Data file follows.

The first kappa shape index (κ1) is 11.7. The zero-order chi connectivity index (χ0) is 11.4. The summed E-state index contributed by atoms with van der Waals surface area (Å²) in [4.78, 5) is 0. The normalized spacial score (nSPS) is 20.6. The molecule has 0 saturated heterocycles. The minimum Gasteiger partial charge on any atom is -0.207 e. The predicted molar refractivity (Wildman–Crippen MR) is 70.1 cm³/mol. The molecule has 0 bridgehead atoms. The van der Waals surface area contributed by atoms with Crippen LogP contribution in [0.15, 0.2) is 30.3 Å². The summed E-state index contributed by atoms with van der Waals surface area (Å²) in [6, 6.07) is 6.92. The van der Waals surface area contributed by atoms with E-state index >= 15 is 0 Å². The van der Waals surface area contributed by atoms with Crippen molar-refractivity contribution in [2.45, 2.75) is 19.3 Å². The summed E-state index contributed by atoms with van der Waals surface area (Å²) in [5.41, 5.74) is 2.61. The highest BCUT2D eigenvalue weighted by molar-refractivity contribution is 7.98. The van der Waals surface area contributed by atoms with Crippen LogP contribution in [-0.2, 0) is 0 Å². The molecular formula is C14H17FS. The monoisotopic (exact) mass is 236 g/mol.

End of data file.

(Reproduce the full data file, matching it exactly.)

The first kappa shape index (κ1) is 11.7. The zero-order chi connectivity index (χ0) is 11.4. The summed E-state index contributed by atoms with van der Waals surface area (Å²) in [4.78, 5) is 0. The normalized spacial score (nSPS) is 20.6. The molecule has 0 saturated heterocycles. The minimum Gasteiger partial charge on any atom is -0.207 e. The predicted molar refractivity (Wildman–Crippen MR) is 70.1 cm³/mol. The molecule has 0 bridgehead atoms. The van der Waals surface area contributed by atoms with Crippen LogP contribution in [0.15, 0.2) is 30.3 Å². The summed E-state index contributed by atoms with van der Waals surface area (Å²) in [6, 6.07) is 6.92. The van der Waals surface area contributed by atoms with E-state index >= 15 is 0 Å². The van der Waals surface area contributed by atoms with Crippen molar-refractivity contribution in [2.45, 2.75) is 19.3 Å². The summed E-state index contributed by atoms with van der Waals surface area (Å²) in [5.41, 5.74) is 2.61. The highest BCUT2D eigenvalue weighted by molar-refractivity contribution is 7.98. The van der Waals surface area contributed by atoms with Crippen LogP contribution in [-0.2, 0) is 0 Å². The molecular formula is C14H17FS. The monoisotopic (exact) mass is 236 g/mol.